Most of the current dispatching approaches for complex manufacturing facilities like semiconductor fabs are related to due dates. They are variants of classical dispatching rules such as Critical Ratio (CR), Apparent Tardiness Cost (ATC), or Operation Due Date (ODD). Besides that there are a number of operational control policies which target the control of the inventory level of the work centers such as Kanban, Starvation Avoidance, or Minimum Inventory Variability Scheduler (MIVS). While the first set of dispatching rules does not primarily lead to low inventory levels, the latter ones do not always lead to good on-time delivery performance. We are currently developing an approach which combines both ideas, i.e., keeping a low WIP level, avoiding bottleneck starvation, and meeting the due dates. While due dates are usually given by the planning department, adequate WIP levels usually have to be set appropriately by means of pilot studies or educated guessing. As a consequence, an adaptive procedure to determine the adequate inventory levels should be implemented. In our contribution, we provide an overview of current dispatching approaches of both types and discuss their pros and cons. Then, we present our approach in detail and compare its performance with the classical approaches from the literature. Recently, we were able to outperform ODD with respect to WIP levels while having the same on-time delivery performance. The disadvantage is that the optimal target WIP levels (minimum and maximum workload level for the work centers) had to be set experimentally. In our future study, we intend to develop a back-propagation neural network for adaptive parameter setting.
Oliver Rose, Zhugen Zhou

Controlling a Re-entrant Manufacturing Line via the Push–Pull Point

A reduced model of a re-entrant semiconductor factory exhibiting all the important features is simulated, applying a push dispatch policy at the beginning of the line and a pull dispatch policy at the end of the line. A commonly used dispatching policy that deals with short-term fluctuations in demand involves moving the transition point between both policies, the push–pull point (PPP) around. It is shown that with a mean demand starts policy, moving the PPP by itself does not improve the performance of the production line significantly over policies that use a pure push or a pure pull dispatch policy, or a CONWIP starts policy with pure pull dispatch policy. However, when the PPP control is coupled with a CONWIP starts policy, then for high demand with high variance, the improvement becomes approximately a factor of 4. The unexpected success of a PPP policy with CONWIP is explained using concepts from fluid dynamics that predict that this policy will not work for perishable demand. The prediction is verified through additional simulations.
Dominique Perdaen, Dieter Armbruster, Karl G. Kempf, Erjen Lefeber

JEDI: Just-in-Time Execution and Distribution Information Support System for Automotive Stamping Operations

Stamping is one of the most complex operations in the automotive supply chain, providing over 400 end items to dozens of assembly plants and service facilities. This operation consists of a complex network of blankers, presses, and subassemblies. Stamping is affected by much variability, such as unexpected machine and tool down time, quality concerns, and customer requirement fluctuations. These facilities typically run a tight schedule, and supply chain visibility is a critical factor in efficient operations. The data pertaining to operations is distributed across several systems including material requirements planning (MRP), plant floor automation, and logistics management. As a result, decision makers are faced with too much data and not enough information. This leads to time loss and effort spent in consolidating and comprehending the data. This chapter describes the Just-in-time Execution and Distribution Information (JEDI) system that collects and integrates relevant data from a set of disparate systems and generates a set of spreadsheet models that represent the stamping production and supply chain status. JEDI not only presents the information in an intuitive way, but also provides what-if analysis capability and decision support for scheduling and distribution.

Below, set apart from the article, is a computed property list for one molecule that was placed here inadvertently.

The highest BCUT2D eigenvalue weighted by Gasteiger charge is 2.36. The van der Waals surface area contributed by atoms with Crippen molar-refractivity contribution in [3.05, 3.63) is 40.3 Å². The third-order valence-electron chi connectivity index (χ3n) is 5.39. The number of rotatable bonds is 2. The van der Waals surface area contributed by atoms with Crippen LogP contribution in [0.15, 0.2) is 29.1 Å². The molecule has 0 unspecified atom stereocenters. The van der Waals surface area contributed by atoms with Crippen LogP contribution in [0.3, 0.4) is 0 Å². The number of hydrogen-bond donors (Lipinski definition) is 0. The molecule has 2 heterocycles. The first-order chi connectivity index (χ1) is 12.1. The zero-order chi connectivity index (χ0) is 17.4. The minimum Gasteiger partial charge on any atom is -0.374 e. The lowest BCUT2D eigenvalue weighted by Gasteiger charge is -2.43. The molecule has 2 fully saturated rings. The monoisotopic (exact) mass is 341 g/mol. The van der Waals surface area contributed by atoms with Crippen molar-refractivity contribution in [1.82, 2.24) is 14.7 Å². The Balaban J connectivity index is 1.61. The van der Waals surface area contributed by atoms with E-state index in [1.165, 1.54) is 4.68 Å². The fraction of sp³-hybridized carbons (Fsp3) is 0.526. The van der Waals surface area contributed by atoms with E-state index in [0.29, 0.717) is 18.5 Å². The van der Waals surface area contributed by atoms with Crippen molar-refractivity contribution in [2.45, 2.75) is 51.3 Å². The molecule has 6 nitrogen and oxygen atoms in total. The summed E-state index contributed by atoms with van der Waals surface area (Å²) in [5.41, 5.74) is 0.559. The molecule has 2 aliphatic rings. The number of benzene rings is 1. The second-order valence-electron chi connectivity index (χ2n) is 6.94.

Oleg Gusikhin, Erica Klampfl

A Control Theoretic Evaluation of Schedule Nervousness Suppression Techniques for Master Production Scheduling

In manufacturing operations, a Master Production Schedule (MPS) can be used to make mid-range planning decisions that not only influence the production decisions for a manufacturing facility, but serve as input into other decision systems to determine materials ordering, staffing, and other business requirements. With the advance of computing and data acquisition technologies, an MPS can be recomputed on a more frequent basis to make the production schedule more agile in meeting customer needs. However, uncertainty in the demand forecast or production model may also increase the possibility and/or severity of “schedule nervousness”. The mitigation techniques of frozen horizon, move suppression, and schedule change suppression are evaluated to determine the robust stability margins of each approach at their performance-optimal tunings. Since an MPS is typically computed using Linear Programming these techniques are formulated in this manner, and therefore an empirical Nyquist stability analysis using Empirical Transfer Function Estimates (ETFE) is employed. The technique of move suppression is shown to provide better robust stability margins in the small-scale problem. Further evaluation is needed on scheduling problems of industrial size.